The falling leaves drift by the window
The autumn leaves of red and gold.
--Nat King Cole
October means so many things to me. It's the beginning of fall, my favorite season. I
like to shake off the languid slow pace bred by the hot summer days and welcome the
cool, crisp air and sharper colors that the autumn brings. If you live near a big city like
New York or Chicago or Paris, in October you thrill to the new sights and sounds and
smells in the streets: the chestnuts roasting in the street carts; the vendors scooping
up their sweet peanuts; and the crunch of autumn leaves beneath your feet. There's an
excitement and energy in the air.
And of course, every baseball fan dreams that their team is still playing in October.
I became friends with my husband watching the Yankees win the World Series with
Mr. October himself, Reggie Jackson, in 1977, as we drank beers at the Yale Art
School bar. Our twin daughters were born in October of 1986, the year the Mets
won in dramatic fashion. In fact, October is our family birthday season as we all four
are Librans. When the girls were older, it meant apple picking and hay rides to the
pumpkin patch to find the perfect pumpkin. At Halloween, it meant waiting for the Great
Pumpkin. My favorite costume from childhood was a giant pumpkin. I didn't care how
much my brothers teased me.
I would rather sit on a pumpkin and have it all to myself, than be crowded on a velvet
cushion. Henry David Thoreau.
And my favorite fall vegetable of all is the pumpkin. You can do so much with a
pumpkin: carve it, slice it, bake it, boil it, grill it, steam it, mash it, and smash it! It's
become the winning multi-tasker vegetable of all, now that people appreciate it. When
I was a kid, you basically had pumpkin in a pie. It was sweetened and spiced and
delicious but had very little relationship with the flavor of the original tasty squash itself.
Now there are pumpkin pies, pizzas, and polentas; pumpkin beers, breads, and brittles;
and pumpkin salads, salsas, and soups. Who would think?
Not to mention the craze for the GIANT PUMPKINS. You cannot go into any store
today without seeing a contest for the largest pumpkin or a contest asking you to try to
guess the size. The current world record holder is Christy Harp of Jackson Township in
Ohio who raised a 1,725 pound Atlantic Giant Pumpkin. There are so many varieties
available today. There is an heirloom French pumpkin called a Cinderella Carriage
pumpkin that is lobed and looks like Cinderella's coach, and has bright red and orange
flesh (Rouge Vif d'Etampes). It makes a wonderful soup, as do all pumpkins.
One of the most delicious pumpkin recipes that I know is this one from our good friend,
Michel Nischan, who makes this spicy Pumpkin Soup with Crispy Sage Leaves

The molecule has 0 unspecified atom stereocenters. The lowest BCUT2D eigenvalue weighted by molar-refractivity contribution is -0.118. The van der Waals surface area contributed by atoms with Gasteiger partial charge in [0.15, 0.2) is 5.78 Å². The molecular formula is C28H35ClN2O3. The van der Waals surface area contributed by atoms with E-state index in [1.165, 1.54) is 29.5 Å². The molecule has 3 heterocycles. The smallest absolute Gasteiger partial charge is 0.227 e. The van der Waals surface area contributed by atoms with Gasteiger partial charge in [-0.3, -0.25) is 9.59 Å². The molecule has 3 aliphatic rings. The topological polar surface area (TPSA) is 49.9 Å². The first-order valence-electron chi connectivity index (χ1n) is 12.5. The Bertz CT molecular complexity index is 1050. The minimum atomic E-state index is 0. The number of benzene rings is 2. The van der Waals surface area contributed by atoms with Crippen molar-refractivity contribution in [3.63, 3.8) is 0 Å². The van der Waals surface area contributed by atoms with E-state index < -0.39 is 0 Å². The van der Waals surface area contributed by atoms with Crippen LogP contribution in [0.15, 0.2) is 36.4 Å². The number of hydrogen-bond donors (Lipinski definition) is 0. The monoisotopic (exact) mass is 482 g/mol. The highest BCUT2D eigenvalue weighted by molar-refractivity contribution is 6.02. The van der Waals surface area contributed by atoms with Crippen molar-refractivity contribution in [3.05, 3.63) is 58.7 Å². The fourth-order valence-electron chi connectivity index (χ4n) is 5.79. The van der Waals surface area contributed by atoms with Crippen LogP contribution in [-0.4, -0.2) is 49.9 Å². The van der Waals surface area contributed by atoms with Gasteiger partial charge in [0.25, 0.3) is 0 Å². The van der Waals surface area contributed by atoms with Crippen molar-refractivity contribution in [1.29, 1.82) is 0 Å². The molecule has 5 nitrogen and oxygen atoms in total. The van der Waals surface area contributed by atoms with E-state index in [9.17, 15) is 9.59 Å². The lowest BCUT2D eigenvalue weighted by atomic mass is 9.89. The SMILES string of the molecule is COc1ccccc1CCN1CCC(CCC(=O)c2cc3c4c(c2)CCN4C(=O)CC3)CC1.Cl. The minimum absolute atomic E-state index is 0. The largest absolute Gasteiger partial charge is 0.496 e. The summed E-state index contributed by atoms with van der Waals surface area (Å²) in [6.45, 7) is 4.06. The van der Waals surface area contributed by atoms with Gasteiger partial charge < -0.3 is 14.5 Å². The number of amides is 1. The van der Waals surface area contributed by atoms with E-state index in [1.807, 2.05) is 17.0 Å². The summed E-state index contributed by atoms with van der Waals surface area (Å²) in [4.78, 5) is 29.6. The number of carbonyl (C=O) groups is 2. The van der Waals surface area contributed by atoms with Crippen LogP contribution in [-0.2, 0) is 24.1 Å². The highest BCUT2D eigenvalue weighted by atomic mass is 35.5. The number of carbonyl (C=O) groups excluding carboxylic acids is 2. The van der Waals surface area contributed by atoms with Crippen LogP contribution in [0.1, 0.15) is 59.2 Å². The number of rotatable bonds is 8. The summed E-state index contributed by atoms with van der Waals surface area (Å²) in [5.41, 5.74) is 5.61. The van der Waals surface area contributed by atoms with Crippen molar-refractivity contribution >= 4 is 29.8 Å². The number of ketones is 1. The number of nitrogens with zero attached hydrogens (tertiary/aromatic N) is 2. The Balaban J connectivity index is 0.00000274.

that is so rich and tasty and does it without a drop of cream. Michel is the champion of
everything local and sustainable and has been chosen as one of Huffington Post's
Food Game Changers for 2010 for his work: showing busy Americans on a budget
that sustainable food isn't just for the rich. If you haven't voted for your choice for
the top Food Game Changer, try this soup recipe and read about Michel's work with
wholesomewave.org. Thank you, Michel, for this great seasonal recipe from your book:
Homegrown Pure and Simple, from Chronicle Books.
Pumpkin Soup with Crispy Sage Leaves
Photo courtesy of Susie Cushner.
I love this smooth, creamy pumpkin soup, made without a drop of cream.
One 3-pound pumpkin, or hubbard squash, peeled, seeded, and cut into 1-inch cubes
2 tablespoons olive oil
salt and freshly ground black pepper
1 sweet onion such as Vidalia or Walla Walla, cut into ½ inch thick slices
6 cloves garlic, split lengthwise
¼ cup plus 2 teaspoons grapeseed oil
3 cardamom pods or ½ teaspoon ground cardamom
2 cinnamon sticks
½ small red thai or jalapeno chili, seeded and thinly sliced
4 cups homemade or canned vegetable or chicken stock
1 tablespoon thinly sliced fresh sage leaves, plus 12 large whole leaves
1. Preheat the oven to 350.
2. In a large bowl, toss the pumpkin cubes with the olive oil and a generous amount of salt and
pepper. Spread the pumpkin evenly on a rimmed baking sheet and roast for about 25 minutes, or until nearly tender when pricked with a fork.
3. Meanwhile, coat the onion slices and the garlic with the 2 teaspoons grapeseed oil. When the
pumpkin is ready, make room on the baking sheet for the onion and garlic, and return the pan to the oven for about 15 minutes longer, or until the pumpkin and onion are tender. Keep an eye on the garlic and turn, if necessary, to keep it from turning dark. Transfer all the vegetables to a large saucepan.
4. Add the cardamom, cinnamon, chili and stock to the saucepan and bring to a simmer over high
heat. Reduce the heat to medium-low and cook, uncovered, for 20 to 25 minutes, or until the
pumpkin cubes begin to dissolve in the liquid.
5. Remove the cinnamon sticks and cardamom pods (if used) and discard. Working in batches if
necessary, transfer the soup to a blender or food processor and process until smooth.
6. Return the blended soup to the saucepan and stir in the sliced sage leaves. Season to taste with
salt and pepper. Cover to keep warm.
7. In a small saucepan or sauté pan, heat the remaining ¼ cup grapeseed oil until very hot (it
should be about 350). Add the whole sage leaves and fry for about 1 minute, or until crisp. Using
tongs, gently remove them from the oil and drain on paper towels. Sprinkle lightly with salt and
8. Reheat the soup gently if necessary. It should be piping hot when served. Ladle into 6 warmed
soup bowls and garnish with the crispy sage leaves.
Homegrown: Pure and Simple Copyright © 2005 by Michel Nischan
This recipe and many other family favorites are available on DishandDine.com. Stop by
and become part of this grass roots global food community!
DishandDine -- It's All About Food